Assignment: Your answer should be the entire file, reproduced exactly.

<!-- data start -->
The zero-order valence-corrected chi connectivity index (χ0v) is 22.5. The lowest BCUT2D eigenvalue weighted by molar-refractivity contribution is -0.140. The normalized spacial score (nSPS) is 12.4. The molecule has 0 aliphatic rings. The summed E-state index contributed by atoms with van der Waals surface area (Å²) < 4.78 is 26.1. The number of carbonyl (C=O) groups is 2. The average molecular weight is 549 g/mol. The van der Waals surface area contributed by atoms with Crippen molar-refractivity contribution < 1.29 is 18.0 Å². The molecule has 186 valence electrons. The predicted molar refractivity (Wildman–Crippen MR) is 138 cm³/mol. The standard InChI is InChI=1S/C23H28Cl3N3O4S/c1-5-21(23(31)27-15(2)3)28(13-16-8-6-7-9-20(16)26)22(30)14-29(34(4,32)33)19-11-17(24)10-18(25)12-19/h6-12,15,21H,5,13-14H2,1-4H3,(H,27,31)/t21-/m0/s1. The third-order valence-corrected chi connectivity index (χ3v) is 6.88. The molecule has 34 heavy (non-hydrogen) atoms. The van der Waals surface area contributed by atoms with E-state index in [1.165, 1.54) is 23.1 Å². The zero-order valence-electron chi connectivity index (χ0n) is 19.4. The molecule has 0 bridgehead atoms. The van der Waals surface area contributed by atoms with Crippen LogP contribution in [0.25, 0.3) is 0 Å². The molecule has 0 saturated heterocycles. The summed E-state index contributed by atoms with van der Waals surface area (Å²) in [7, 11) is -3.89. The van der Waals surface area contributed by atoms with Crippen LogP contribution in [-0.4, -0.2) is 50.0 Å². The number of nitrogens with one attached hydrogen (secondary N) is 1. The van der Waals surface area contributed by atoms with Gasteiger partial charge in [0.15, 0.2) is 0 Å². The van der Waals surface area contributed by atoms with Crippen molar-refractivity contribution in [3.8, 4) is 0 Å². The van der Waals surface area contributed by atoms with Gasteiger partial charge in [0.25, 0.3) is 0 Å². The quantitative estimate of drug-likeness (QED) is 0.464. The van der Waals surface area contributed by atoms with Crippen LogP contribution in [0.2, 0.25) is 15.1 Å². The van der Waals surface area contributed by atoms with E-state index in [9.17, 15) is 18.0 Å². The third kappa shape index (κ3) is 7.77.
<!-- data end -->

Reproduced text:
The zero-order valence-corrected chi connectivity index (χ0v) is 22.5. The lowest BCUT2D eigenvalue weighted by molar-refractivity contribution is -0.140. The normalized spacial score (nSPS) is 12.4. The molecule has 0 aliphatic rings. The summed E-state index contributed by atoms with van der Waals surface area (Å²) < 4.78 is 26.1. The number of carbonyl (C=O) groups is 2. The average molecular weight is 549 g/mol. The van der Waals surface area contributed by atoms with Crippen molar-refractivity contribution < 1.29 is 18.0 Å². The molecule has 186 valence electrons. The predicted molar refractivity (Wildman–Crippen MR) is 138 cm³/mol. The standard InChI is InChI=1S/C23H28Cl3N3O4S/c1-5-21(23(31)27-15(2)3)28(13-16-8-6-7-9-20(16)26)22(30)14-29(34(4,32)33)19-11-17(24)10-18(25)12-19/h6-12,15,21H,5,13-14H2,1-4H3,(H,27,31)/t21-/m0/s1. The third-order valence-corrected chi connectivity index (χ3v) is 6.88. The molecule has 34 heavy (non-hydrogen) atoms. The van der Waals surface area contributed by atoms with E-state index in [1.165, 1.54) is 23.1 Å². The zero-order valence-electron chi connectivity index (χ0n) is 19.4. The molecule has 0 bridgehead atoms. The van der Waals surface area contributed by atoms with Crippen LogP contribution in [0.25, 0.3) is 0 Å². The molecule has 0 saturated heterocycles. The summed E-state index contributed by atoms with van der Waals surface area (Å²) in [7, 11) is -3.89. The van der Waals surface area contributed by atoms with Crippen LogP contribution in [-0.4, -0.2) is 50.0 Å². The number of nitrogens with one attached hydrogen (secondary N) is 1. The van der Waals surface area contributed by atoms with Gasteiger partial charge in [0.15, 0.2) is 0 Å². The van der Waals surface area contributed by atoms with Crippen molar-refractivity contribution in [3.8, 4) is 0 Å². The van der Waals surface area contributed by atoms with Gasteiger partial charge in [0.25, 0.3) is 0 Å². The quantitative estimate of drug-likeness (QED) is 0.464. The van der Waals surface area contributed by atoms with Crippen LogP contribution in [0.2, 0.25) is 15.1 Å². The van der Waals surface area contributed by atoms with E-state index in [9.17, 15) is 18.0 Å². The third kappa shape index (κ3) is 7.77.